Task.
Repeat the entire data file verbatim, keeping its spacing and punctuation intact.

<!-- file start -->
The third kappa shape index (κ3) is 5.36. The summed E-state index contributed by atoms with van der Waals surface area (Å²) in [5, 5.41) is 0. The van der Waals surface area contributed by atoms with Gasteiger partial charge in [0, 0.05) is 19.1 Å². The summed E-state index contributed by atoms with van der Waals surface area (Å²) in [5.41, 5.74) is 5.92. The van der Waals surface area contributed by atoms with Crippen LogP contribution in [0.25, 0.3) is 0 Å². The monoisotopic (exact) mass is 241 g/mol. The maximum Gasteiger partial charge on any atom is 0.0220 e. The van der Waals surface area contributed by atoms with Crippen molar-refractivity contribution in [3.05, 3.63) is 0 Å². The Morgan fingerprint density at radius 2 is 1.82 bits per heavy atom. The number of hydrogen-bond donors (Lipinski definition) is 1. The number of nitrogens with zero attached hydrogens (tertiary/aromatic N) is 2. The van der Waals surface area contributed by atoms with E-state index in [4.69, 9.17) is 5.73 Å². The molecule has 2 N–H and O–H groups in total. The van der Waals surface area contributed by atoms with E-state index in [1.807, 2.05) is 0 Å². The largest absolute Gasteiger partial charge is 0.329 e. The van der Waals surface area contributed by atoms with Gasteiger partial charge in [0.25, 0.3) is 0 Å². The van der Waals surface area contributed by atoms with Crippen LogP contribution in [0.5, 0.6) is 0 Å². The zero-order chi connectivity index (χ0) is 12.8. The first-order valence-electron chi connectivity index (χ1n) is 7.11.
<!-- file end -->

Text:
The third kappa shape index (κ3) is 5.36. The summed E-state index contributed by atoms with van der Waals surface area (Å²) in [5, 5.41) is 0. The van der Waals surface area contributed by atoms with Gasteiger partial charge in [0, 0.05) is 19.1 Å². The summed E-state index contributed by atoms with van der Waals surface area (Å²) in [5.41, 5.74) is 5.92. The van der Waals surface area contributed by atoms with Crippen LogP contribution in [0.25, 0.3) is 0 Å². The monoisotopic (exact) mass is 241 g/mol. The maximum Gasteiger partial charge on any atom is 0.0220 e. The van der Waals surface area contributed by atoms with Crippen molar-refractivity contribution in [3.05, 3.63) is 0 Å². The Morgan fingerprint density at radius 2 is 1.82 bits per heavy atom. The number of hydrogen-bond donors (Lipinski definition) is 1. The number of nitrogens with zero attached hydrogens (tertiary/aromatic N) is 2. The van der Waals surface area contributed by atoms with E-state index in [4.69, 9.17) is 5.73 Å². The molecule has 2 N–H and O–H groups in total. The van der Waals surface area contributed by atoms with E-state index in [1.807, 2.05) is 0 Å². The largest absolute Gasteiger partial charge is 0.329 e. The van der Waals surface area contributed by atoms with Gasteiger partial charge in [0.25, 0.3) is 0 Å². The van der Waals surface area contributed by atoms with Crippen LogP contribution in [0.5, 0.6) is 0 Å². The zero-order chi connectivity index (χ0) is 12.8. The first-order valence-electron chi connectivity index (χ1n) is 7.11.